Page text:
The TSMF performance of Das Lied von der Erde in the Schoenberg/Riehn reduction was a mixed bag last night, with orchestral side coming through and the vocal one much less so. The usually very capable mezzo Rihab Chaieb appeared a fish out of water in the Mahler. There was no requisite volume or colour in mid and lower ranges, and what in the critics’ parlance is known as the ‘purity of tone’ was MIA. The text was mangled on occasion. Whose bright idea was it to cast her for Das Lied, one wonders – the repertoire which she may, who knows, end up singing well some time, but for which she is at present not ready.
Young tenor Mario Bahg showed more promise, but he had much much less to do in his three short songs. Short but dastardly – with the chiroscuro of the highs and lows that need to appear seamless, logical and easy to do. Maybe one day.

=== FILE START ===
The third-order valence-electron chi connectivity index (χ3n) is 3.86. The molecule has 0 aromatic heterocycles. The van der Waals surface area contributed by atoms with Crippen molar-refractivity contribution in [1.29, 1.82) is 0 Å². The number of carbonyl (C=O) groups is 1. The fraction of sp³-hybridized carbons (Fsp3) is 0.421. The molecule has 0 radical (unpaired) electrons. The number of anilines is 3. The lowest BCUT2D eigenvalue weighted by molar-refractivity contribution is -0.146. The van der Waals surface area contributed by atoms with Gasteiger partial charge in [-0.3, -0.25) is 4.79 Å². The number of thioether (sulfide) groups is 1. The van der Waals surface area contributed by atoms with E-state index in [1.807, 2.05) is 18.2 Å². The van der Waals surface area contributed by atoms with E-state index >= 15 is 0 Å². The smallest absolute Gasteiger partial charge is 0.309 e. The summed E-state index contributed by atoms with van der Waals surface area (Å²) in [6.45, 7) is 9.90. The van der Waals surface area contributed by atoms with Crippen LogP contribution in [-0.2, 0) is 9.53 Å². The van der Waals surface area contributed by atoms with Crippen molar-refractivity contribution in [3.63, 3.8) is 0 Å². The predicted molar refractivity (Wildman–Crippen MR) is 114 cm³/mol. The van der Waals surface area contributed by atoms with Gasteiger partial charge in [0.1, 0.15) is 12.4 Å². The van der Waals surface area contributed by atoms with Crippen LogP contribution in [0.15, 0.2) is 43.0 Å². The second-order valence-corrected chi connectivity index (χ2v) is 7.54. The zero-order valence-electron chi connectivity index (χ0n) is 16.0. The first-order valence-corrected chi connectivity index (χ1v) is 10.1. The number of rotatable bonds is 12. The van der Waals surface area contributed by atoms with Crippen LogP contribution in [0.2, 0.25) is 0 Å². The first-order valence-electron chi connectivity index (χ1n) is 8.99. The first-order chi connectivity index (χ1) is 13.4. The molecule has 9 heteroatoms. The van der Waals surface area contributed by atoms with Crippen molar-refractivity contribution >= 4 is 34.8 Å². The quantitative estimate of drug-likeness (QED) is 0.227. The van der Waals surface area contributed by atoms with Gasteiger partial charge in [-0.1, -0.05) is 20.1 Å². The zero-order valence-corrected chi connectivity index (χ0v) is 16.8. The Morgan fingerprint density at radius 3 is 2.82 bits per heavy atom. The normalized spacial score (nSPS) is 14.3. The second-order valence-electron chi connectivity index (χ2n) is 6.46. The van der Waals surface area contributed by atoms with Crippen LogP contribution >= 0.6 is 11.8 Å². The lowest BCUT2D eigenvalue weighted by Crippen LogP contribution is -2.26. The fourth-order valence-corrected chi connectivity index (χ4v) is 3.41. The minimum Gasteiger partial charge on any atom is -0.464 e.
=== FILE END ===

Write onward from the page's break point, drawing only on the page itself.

All the drama of the Abschied therefore had to be provided by the chamber-size orchestra comprised of the TSO principals and non-TSO freelancers under Gemma New’s baton (the first piece in the program, Mozart Violin Concerto 5 with Jonathan Crow, was largely played by the young TSMF Academy fellows). In this they succeeded, with Keith Hamm (viola), Emmanuelle Bealieu-Bergeron (cello), Kelly Zumba (flute), Michael Sweeney (bassoon), Sarah Jeffrey (oboe) and Jonathan Crow as first violin in particular leading the charge. The work the reduced orchestra is expected to do is the work of an entire Mahlerian orchestra, but nothing seemed to be lacking last night, all the solos and accents in the right places. Watching Gemma New conduct was watching an extremely committed, attuned, energetic musical interpreter in action. She’s all-in in Mahler. I can already see more trips to Hamilton on my agenda next season.